Friday, February 22, 2008

BREAKING: Enzyte Won't Really Enlarge Your Pen1s

Shocking news from Cincinnati.

The continued viability of Enzyte (the once-a-day supplement for natural male enhancement) has a brand has always been something of a mystery. Obviously, the stuff had to be fake. Yet the parent company not only survived, but had the money to run the brilliant (if fraudulent) "Smiling Bob" ads seemingly during every ESPN commercial break. And they famously sponsored:

Their own NASCAR entry.

Turns out, the whole thing, was not only a consumer fraud, but was an ongoing credit card scam:

    When customers ordered a product, the company's goal was to keep charging their credit cards for as long as possible, Teegarden said.

    He said first-time customers were automatically enrolled in a "continuity program" that sent Enzyte to their homes every month and charged their credit cards without authorization.

    "Without continuity, the company wouldn't exist," he said. "It was the sole profit of the business."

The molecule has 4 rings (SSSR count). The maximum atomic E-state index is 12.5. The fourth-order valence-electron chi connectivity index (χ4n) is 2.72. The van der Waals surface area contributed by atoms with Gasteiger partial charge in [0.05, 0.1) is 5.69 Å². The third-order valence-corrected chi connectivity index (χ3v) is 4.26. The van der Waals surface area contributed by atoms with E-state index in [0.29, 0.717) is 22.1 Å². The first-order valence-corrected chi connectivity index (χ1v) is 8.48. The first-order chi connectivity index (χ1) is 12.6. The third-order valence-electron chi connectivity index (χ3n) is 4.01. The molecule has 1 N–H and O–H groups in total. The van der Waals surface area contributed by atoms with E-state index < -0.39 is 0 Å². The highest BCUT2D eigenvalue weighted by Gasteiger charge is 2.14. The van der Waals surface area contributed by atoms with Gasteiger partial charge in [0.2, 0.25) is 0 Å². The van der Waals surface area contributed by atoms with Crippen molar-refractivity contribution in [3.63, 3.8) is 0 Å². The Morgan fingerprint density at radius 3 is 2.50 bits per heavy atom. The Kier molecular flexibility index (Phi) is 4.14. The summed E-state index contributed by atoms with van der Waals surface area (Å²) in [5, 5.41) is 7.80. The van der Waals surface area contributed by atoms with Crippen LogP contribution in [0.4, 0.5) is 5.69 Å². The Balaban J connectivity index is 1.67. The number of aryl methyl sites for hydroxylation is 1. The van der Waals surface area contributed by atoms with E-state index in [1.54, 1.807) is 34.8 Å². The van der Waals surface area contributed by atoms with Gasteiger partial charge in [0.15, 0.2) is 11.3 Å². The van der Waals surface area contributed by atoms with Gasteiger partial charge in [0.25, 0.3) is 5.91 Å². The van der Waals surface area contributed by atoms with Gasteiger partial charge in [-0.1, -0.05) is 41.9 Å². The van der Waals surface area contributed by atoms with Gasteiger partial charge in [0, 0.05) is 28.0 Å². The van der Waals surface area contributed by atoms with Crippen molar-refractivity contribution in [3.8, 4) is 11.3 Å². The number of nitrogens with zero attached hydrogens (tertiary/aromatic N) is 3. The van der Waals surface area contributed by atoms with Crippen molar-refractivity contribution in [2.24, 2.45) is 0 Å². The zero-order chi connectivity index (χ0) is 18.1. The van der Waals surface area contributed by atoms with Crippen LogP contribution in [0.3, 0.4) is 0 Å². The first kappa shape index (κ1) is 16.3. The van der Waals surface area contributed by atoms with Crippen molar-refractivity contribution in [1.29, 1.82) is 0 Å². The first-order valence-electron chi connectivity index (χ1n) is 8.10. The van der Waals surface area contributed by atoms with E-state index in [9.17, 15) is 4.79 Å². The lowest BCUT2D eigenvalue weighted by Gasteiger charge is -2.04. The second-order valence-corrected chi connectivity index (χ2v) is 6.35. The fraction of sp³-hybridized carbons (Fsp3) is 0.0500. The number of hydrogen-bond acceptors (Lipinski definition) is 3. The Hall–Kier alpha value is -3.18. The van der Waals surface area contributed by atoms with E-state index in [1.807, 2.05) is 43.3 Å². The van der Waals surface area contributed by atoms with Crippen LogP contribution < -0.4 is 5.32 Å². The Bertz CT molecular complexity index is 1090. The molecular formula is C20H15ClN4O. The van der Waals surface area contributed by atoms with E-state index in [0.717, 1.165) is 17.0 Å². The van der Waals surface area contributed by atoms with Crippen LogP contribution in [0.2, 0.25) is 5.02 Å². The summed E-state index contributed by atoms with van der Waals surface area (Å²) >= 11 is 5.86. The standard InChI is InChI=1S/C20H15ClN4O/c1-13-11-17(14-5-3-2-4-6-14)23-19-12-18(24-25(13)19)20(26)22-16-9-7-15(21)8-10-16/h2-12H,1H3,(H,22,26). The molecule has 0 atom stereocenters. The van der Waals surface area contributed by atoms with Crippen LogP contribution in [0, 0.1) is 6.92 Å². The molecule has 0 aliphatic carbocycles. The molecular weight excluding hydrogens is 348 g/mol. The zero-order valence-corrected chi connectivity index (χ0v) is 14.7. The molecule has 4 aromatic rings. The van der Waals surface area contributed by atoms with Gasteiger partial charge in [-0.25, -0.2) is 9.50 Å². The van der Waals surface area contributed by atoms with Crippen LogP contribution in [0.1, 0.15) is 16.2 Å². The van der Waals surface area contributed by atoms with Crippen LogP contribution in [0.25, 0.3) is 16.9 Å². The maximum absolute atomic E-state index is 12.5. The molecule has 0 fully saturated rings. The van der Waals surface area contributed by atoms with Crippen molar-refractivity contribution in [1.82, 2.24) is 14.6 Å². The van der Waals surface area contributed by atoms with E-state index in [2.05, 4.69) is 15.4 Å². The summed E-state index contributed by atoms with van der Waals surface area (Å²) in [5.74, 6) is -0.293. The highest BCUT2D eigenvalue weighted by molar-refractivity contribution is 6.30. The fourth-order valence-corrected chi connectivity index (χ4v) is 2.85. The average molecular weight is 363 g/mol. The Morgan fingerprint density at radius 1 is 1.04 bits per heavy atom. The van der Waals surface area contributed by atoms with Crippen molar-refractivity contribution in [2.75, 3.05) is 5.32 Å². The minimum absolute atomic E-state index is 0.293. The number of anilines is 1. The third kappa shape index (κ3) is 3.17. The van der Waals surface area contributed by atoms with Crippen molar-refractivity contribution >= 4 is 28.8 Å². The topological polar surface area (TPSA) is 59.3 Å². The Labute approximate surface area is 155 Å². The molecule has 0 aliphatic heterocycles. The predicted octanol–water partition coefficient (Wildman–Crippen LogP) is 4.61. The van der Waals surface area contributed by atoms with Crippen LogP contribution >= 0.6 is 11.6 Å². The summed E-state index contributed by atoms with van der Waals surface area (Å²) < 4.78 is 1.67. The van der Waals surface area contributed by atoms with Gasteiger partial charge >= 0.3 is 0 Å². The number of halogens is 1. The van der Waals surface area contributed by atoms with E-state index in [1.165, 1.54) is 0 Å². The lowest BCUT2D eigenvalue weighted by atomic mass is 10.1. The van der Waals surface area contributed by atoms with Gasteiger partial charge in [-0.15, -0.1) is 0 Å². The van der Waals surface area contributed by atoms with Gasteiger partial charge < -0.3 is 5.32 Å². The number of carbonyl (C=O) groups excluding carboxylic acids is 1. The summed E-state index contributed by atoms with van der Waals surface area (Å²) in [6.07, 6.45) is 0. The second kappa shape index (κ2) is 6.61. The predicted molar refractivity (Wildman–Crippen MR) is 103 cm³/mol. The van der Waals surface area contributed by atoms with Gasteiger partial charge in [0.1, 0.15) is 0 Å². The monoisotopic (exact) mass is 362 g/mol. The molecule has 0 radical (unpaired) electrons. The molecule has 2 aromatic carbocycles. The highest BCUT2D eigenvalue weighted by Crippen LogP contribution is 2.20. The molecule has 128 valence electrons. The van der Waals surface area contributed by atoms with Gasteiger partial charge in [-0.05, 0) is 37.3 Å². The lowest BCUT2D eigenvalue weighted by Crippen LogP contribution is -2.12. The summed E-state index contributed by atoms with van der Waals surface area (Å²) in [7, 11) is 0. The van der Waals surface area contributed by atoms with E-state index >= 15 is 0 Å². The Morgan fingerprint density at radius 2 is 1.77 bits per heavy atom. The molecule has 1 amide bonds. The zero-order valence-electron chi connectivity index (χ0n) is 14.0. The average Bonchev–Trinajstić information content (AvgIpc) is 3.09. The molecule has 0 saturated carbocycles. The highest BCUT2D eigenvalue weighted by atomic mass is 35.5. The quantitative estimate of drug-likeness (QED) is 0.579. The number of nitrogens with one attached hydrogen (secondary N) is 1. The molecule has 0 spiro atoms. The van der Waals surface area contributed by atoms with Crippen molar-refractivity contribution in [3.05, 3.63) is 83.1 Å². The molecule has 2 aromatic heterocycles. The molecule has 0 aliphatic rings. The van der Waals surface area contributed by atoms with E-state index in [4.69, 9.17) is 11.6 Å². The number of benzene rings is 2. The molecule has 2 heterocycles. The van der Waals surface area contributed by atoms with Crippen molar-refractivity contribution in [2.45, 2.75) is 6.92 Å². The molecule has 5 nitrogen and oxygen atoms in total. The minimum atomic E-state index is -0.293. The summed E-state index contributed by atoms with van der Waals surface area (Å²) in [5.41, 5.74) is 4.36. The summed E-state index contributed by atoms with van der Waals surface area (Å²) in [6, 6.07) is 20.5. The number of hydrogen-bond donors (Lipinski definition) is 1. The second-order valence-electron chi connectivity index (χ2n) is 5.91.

If customers complained, he said, employees were instructed to "make it as difficult as possible" for them to get their money back. In some cases, Teegarden said, Warshak required customers to produce a notarized statement from a doctor certifying that Enzyte did not work.

And what may go down as the best line of trial testimony ever:
    "He said it was extremely unlikely someone would get anything notarized saying they had a small penis," Teegarden said.
As a scam it was brilliantly audacious. This wasn't just something from a fly-by-night web-based operation, this was a real company! With ads on ESPN! And a presence in NASCAR!! All designed to make it look like the product must have some value or it just couldn't maintain all that presence.

Which leads to a serious point. Apparently the Feds have been after the company -- Berkeley Pharmaceuticals -- and founder Steve Warshak for a couple of years. They were able to make the case primarily by turning one of Warshak's top executives. Why, we must ask ourselves, is it so hard to make a case when the fraud is so obvious? Could it have anything to do with the anti-regulatory fervor of the current administration and the immediate past Congress?

The Berkeley Pharmaceuticals verdict comes one day after the Supreme Court ruled that states cannot offer stronger consumer protections if Federal law regulates an industry. It's easy to make jokes about Bob's wife smiling no more, but this could be a sign of something significantly less funny.


Colin Morris said...

Cool post, scary story.